Within a global context, the GHG footprint of food calories is a key performance indicator. It is also a simplistic one if one considers the human’s complex nutritional needs. Hence another KPI would be the GHG cost of producing proteins. In Britain, KPIs for these broad measures need to be established and monitored. If the concept is combined with the ‘eat less but better’ message, it is important that KPIs do not over-emphasise basic nutrient production as it sends signals to chase production. If one accepts that the price of food reflects its quality, better KPIs would relate to the value generated per unit of GHG emissions. As with all KPIs, careful deliberation is needed as they can transmit the wrong signals.

F8.2 Government to emphasise income created over production per unit of GHG emissions

As in the above explanation, the Government must develop key performance indicators so the UK food and farming industries can measure their efficiency as per their GHG emissions. For farming, the KPIs must also present information relating to the net GHG emissions of its subsectors. With an overall quality emphasis within the industry, income per unit of GHG must take priority over production KPI’s. Further, thought must be given to the value of rural employment per unit of GHG emissions as a KPI.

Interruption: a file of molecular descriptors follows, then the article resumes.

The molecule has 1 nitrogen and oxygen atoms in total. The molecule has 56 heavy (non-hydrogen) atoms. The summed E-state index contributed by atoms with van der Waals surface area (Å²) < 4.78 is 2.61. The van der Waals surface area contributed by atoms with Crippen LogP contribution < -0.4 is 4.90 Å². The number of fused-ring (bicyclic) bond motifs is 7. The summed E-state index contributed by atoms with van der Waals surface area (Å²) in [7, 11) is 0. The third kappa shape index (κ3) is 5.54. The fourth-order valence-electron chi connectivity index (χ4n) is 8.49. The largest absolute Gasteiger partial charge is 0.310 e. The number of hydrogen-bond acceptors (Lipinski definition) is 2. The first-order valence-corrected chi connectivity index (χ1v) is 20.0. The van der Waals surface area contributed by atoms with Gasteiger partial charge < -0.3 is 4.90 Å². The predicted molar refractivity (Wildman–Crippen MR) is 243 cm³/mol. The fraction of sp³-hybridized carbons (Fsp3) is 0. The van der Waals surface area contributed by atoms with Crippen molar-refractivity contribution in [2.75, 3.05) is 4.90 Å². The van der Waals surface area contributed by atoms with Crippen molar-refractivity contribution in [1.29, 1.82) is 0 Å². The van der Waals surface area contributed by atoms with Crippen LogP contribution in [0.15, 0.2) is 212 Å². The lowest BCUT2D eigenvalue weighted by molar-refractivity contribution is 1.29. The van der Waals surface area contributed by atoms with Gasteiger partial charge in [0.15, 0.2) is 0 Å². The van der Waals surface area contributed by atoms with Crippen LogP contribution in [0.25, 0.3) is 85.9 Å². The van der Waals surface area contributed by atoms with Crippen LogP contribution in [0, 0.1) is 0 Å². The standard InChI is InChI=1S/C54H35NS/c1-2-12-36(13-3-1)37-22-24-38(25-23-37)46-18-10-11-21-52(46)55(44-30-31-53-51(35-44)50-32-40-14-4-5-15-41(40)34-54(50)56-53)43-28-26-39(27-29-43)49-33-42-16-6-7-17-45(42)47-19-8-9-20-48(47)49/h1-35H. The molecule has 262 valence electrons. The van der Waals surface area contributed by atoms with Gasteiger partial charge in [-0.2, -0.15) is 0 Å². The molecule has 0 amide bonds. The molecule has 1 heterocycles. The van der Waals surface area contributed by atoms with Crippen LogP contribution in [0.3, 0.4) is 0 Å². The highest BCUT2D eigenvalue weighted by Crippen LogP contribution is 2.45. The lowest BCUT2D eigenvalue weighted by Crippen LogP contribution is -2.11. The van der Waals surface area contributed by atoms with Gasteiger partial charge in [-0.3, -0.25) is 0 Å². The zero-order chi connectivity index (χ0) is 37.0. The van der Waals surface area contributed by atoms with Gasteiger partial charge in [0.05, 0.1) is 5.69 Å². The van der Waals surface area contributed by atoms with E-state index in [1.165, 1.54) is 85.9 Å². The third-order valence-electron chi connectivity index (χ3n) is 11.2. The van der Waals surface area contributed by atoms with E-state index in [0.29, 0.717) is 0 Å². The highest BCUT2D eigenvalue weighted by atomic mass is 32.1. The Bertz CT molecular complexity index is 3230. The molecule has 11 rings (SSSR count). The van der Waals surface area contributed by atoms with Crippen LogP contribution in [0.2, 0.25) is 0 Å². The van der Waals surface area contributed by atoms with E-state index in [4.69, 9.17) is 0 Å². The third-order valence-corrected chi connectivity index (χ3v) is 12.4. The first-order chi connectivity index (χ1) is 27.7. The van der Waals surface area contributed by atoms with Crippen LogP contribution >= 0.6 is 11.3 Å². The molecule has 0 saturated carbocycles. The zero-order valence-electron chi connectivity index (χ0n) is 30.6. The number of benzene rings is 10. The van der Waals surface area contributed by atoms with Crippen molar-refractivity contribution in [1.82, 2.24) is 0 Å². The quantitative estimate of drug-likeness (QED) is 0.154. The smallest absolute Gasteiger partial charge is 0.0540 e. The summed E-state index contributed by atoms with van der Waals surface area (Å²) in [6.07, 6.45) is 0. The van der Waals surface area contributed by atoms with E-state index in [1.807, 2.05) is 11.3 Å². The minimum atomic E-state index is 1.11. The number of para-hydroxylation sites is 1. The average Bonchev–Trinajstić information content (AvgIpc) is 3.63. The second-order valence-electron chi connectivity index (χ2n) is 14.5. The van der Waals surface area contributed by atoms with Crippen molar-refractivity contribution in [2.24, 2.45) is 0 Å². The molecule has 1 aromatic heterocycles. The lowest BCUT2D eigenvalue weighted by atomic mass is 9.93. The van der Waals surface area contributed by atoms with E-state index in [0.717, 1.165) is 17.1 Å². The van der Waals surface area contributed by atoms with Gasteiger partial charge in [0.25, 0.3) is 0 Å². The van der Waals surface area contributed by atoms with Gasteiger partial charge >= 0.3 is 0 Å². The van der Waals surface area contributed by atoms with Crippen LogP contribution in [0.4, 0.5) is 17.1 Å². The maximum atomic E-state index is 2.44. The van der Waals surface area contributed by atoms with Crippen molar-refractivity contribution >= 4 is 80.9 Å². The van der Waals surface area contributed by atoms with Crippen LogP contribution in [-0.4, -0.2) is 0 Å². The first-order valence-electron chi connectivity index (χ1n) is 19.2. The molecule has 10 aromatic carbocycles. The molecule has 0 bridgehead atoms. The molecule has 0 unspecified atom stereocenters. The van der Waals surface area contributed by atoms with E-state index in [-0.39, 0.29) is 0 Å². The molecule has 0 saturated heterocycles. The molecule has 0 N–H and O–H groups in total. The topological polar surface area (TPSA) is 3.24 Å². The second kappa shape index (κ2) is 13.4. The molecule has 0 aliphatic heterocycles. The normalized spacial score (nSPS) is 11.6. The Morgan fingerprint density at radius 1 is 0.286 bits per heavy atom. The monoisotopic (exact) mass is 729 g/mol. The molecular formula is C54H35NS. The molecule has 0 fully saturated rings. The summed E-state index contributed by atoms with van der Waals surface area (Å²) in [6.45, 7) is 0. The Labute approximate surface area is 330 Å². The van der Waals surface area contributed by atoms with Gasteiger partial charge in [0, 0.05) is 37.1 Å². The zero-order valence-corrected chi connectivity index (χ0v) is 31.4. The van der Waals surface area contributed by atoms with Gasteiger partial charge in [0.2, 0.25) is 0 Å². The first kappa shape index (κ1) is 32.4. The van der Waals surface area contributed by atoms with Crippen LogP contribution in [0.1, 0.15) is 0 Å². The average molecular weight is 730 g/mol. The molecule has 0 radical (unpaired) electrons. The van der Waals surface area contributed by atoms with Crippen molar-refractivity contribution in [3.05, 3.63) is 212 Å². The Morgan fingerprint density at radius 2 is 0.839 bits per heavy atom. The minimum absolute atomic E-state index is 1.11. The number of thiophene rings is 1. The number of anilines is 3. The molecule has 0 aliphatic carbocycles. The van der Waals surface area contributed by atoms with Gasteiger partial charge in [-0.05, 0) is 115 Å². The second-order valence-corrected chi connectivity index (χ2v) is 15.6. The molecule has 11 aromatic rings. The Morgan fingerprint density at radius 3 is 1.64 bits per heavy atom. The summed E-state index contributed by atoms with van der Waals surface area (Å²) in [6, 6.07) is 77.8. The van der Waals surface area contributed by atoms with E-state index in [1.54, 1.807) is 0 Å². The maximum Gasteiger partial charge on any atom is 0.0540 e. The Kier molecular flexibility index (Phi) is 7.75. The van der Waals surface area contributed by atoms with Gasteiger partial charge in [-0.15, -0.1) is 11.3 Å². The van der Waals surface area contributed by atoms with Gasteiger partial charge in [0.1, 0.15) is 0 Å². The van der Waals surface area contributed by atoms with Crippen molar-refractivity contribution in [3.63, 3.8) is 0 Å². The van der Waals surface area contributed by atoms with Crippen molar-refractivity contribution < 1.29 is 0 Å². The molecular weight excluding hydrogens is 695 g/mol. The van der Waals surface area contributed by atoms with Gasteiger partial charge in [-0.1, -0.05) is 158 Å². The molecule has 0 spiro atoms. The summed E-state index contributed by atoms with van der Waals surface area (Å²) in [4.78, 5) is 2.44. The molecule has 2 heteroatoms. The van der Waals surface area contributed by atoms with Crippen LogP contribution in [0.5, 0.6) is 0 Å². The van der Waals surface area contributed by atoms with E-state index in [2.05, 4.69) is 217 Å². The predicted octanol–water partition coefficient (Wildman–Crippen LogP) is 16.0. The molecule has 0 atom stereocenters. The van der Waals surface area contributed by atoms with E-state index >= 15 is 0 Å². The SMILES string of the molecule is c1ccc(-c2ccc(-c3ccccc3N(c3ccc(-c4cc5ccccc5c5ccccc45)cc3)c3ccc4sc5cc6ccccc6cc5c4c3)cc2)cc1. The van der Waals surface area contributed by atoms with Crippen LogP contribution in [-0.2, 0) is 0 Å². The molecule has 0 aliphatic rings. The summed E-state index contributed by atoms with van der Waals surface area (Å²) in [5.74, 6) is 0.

UK | Chapter 5: Enhancing Farm Animal Welfare

UK | Chapter 4: Providing Nutritionally Valuable Food

UK | Chapter 3: Preserving and Enriching the Natural Environment

UK | Chapter 2 : Minimising Net GHG Emissions from Food Systems

UK | Chapter 1: Robust Food Production Systems


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About Stuart Meikle 29 Articles

Stuart Meikle is an agricultural management and policy specialist, an economist, a writer and an advisor. He was brought up with agriculture and studied at the University of London. He joined the faculty on graduating and spent several years teaching, researching and consulting. His last 25 years have seen him advising governments, the World Bank and the IFC, NGOs, universities and private businesses in places as far afield as SE and Central Asia, the Caucuses, the Levant, SE Europe and the UK. Over the years he has developed a particular focus on agricultural and food sector strategy at the national and regional levels and linking rural development initiatives with the consumer through the food supply chains. He first arrived in Romania to work on a Commission project in 1997 and he lived in Transylvania for more than a decade from 2002; a location to which he was appointed as the United Kingdom's first Honorary Consul. Nowadays he and his family live in the Republic of Ireland.